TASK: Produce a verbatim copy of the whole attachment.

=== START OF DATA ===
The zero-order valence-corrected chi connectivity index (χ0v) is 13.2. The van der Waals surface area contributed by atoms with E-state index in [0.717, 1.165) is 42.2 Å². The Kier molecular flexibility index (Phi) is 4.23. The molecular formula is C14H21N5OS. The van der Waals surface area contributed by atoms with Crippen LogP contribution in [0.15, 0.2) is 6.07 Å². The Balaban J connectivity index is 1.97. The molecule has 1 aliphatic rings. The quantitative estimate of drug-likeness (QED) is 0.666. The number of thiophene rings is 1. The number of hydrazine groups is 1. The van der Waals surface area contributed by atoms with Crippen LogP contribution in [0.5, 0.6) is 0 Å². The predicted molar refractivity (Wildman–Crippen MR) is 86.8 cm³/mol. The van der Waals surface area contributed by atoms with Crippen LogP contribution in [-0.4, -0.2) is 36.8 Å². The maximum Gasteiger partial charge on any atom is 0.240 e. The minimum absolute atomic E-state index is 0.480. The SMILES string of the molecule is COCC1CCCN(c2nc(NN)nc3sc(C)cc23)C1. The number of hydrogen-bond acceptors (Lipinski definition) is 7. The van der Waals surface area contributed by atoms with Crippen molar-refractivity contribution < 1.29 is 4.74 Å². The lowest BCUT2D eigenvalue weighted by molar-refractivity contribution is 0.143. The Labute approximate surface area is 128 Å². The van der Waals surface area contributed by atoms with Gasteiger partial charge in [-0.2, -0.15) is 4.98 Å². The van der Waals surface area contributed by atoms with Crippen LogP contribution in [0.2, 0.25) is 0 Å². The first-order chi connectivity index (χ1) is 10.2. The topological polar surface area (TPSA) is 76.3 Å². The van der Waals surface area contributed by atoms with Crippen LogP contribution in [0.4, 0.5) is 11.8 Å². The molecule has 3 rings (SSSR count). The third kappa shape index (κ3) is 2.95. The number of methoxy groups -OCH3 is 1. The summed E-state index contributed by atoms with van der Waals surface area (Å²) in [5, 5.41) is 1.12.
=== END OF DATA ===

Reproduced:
The zero-order valence-corrected chi connectivity index (χ0v) is 13.2. The van der Waals surface area contributed by atoms with E-state index in [0.717, 1.165) is 42.2 Å². The Kier molecular flexibility index (Phi) is 4.23. The molecular formula is C14H21N5OS. The van der Waals surface area contributed by atoms with Crippen LogP contribution in [0.15, 0.2) is 6.07 Å². The Balaban J connectivity index is 1.97. The molecule has 1 aliphatic rings. The quantitative estimate of drug-likeness (QED) is 0.666. The number of thiophene rings is 1. The number of hydrazine groups is 1. The van der Waals surface area contributed by atoms with Crippen LogP contribution in [0.5, 0.6) is 0 Å². The predicted molar refractivity (Wildman–Crippen MR) is 86.8 cm³/mol. The van der Waals surface area contributed by atoms with Crippen LogP contribution in [-0.4, -0.2) is 36.8 Å². The maximum Gasteiger partial charge on any atom is 0.240 e. The minimum absolute atomic E-state index is 0.480. The SMILES string of the molecule is COCC1CCCN(c2nc(NN)nc3sc(C)cc23)C1. The number of hydrogen-bond acceptors (Lipinski definition) is 7. The van der Waals surface area contributed by atoms with Crippen molar-refractivity contribution < 1.29 is 4.74 Å². The lowest BCUT2D eigenvalue weighted by molar-refractivity contribution is 0.143. The Labute approximate surface area is 128 Å². The van der Waals surface area contributed by atoms with Gasteiger partial charge in [-0.2, -0.15) is 4.98 Å². The van der Waals surface area contributed by atoms with Crippen LogP contribution in [0.2, 0.25) is 0 Å². The first-order chi connectivity index (χ1) is 10.2. The topological polar surface area (TPSA) is 76.3 Å². The van der Waals surface area contributed by atoms with Crippen LogP contribution in [0.4, 0.5) is 11.8 Å². The molecule has 3 rings (SSSR count). The third kappa shape index (κ3) is 2.95. The number of methoxy groups -OCH3 is 1. The summed E-state index contributed by atoms with van der Waals surface area (Å²) in [5, 5.41) is 1.12.